Anyone who has lived in the southwestern part of the U.S. for any length of time over the past few decades will surely appreciate how grave the situation has become for some Americans when considering that the ranks of day laborers standing on street corners in the morning are no longer restricted to recent immigrants and illegal aliens. The new faces of day labor
It should be clear to even the most casual observer that the biggest busts have occurred in parts of the country where the biggest booms once flourished - that would be California, Nevada, and Arizona - where tales of woe are now spreading as fast as home prices rose back in the first half of the decade.
The poll to the right from a recent story in the Las Vegas Sun (hat tip EU) reflects the current state of affairs for 551 people in and around Sin City where many are now hoping that the wave of foreclosure sales - homes that once sold for $300,000 now flying off the shelf at around $100,000 - will somehow revive the city's economy to its mid-decade glory.
At this point, they'd probably be happy with simply getting back to a slightly larger fraction of the activity that was seen in the Nevada desert four or five years ago, economic statistics produced during those halcyon days likely to be seen only in history books for many, many years to come.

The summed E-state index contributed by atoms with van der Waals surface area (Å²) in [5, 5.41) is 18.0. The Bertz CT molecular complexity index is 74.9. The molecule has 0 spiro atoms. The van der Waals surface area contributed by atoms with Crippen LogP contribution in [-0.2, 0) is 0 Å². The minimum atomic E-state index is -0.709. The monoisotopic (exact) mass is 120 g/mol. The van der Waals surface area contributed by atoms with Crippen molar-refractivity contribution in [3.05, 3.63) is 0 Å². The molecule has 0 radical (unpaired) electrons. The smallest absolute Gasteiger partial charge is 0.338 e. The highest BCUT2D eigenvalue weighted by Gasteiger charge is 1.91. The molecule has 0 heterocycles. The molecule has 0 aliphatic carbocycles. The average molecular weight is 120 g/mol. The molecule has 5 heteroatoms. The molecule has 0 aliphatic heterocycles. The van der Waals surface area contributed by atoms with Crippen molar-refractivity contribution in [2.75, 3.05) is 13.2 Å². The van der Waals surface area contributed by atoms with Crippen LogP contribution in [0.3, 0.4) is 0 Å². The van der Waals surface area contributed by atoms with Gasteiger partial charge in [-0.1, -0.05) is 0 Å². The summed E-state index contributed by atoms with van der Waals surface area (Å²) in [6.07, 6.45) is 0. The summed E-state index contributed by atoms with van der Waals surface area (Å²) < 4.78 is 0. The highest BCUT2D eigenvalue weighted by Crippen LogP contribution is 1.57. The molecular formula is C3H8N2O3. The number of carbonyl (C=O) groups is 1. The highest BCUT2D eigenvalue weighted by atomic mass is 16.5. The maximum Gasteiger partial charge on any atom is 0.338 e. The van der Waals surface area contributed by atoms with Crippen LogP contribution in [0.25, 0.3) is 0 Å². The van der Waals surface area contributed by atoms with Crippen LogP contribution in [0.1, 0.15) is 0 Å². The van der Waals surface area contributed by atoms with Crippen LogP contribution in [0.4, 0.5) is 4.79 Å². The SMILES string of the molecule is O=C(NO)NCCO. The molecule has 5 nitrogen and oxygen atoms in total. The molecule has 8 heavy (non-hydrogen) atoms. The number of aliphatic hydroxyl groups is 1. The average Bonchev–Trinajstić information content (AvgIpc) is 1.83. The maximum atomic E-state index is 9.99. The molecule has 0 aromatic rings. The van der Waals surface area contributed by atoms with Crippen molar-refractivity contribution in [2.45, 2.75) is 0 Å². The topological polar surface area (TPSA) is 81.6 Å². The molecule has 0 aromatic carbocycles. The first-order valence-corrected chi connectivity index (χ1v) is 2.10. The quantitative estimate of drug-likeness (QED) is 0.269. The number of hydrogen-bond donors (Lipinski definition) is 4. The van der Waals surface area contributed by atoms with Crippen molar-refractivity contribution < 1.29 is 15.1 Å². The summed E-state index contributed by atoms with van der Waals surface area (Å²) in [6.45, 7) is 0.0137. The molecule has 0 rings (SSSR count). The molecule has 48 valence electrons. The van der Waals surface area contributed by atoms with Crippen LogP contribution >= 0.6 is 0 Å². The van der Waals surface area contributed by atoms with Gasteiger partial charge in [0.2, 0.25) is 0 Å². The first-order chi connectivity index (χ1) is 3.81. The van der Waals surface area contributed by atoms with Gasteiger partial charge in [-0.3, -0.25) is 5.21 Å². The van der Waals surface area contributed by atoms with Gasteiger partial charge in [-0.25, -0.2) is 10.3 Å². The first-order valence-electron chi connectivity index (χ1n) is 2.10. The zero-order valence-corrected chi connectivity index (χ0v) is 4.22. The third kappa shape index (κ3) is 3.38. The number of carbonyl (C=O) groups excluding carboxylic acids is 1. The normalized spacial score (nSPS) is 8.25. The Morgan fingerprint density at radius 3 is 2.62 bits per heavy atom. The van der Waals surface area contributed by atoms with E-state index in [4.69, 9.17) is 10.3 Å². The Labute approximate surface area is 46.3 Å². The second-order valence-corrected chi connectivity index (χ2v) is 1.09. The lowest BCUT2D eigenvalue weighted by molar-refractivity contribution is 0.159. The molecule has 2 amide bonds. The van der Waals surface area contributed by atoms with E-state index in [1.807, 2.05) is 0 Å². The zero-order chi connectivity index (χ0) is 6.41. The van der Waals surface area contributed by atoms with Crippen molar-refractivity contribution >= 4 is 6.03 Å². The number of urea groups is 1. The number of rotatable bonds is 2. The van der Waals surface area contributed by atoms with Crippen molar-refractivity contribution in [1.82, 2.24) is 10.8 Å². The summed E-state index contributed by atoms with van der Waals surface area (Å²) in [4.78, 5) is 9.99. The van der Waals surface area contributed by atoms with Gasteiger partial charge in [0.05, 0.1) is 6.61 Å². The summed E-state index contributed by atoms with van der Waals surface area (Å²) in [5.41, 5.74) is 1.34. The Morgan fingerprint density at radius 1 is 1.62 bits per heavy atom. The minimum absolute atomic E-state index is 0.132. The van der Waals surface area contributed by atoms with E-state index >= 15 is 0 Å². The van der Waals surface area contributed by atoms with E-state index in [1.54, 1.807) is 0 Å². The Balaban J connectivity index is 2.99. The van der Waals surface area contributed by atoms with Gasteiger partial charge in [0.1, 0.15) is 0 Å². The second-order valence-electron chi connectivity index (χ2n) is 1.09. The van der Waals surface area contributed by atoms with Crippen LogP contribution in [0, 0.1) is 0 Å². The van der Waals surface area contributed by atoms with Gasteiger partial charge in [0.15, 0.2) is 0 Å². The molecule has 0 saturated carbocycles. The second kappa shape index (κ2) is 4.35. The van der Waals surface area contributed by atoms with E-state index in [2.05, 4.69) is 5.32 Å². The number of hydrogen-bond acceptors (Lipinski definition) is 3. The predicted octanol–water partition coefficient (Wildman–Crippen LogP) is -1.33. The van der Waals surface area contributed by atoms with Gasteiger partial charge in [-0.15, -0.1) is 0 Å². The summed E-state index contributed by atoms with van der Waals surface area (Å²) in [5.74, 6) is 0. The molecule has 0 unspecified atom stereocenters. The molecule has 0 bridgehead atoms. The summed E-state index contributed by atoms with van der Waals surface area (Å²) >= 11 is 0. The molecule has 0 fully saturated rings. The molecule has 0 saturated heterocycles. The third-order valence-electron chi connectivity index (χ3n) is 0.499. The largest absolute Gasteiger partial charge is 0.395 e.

Anyway, it seems that the Smiths and the Joneses are joining the Rodriguezes and the Hernandezes outside of Home Depots.
The whole thing is worth a look, the plight of "americanos" such as 50-year old Ken Buchanan (pictured above) doesn't appear to be all that uncommon around the country with the trend expected to continue for some time.
U.S. citizens are joining immigrants in store parking lots
It sounds like a George Lopez joke.
“Times are so bad that I saw an Anglo day laborer standing outside Home Depot the other day.”
Except it’s true.
In the latest sign of the Las Vegas Valley’s economic free fall, U.S. citizens are starting to show up in the early mornings outside home improvement stores and plant nurseries across the Las Vegas Valley, jostling with illegal immigrants for a shot at a few hours of work.
Experts say the slow-starting but seemingly inexorable trend is occurring nationwide.
“It’s the equivalent of selling apples in the Great Depression,” said Harley Shaiken, chairman of the Center for Latin American studies at the University of California, Berkeley.
But it is not only a sign of the times, they add. If the numbers of citizens among the day laborers in cities across the country continue to grow, it’s likely to increase the ire of followers of TV host Lou Dobbs and others who will see illegal immigrants as stealing food off the tables of the nation’s native-born or naturalized poor.
The new faces of day labor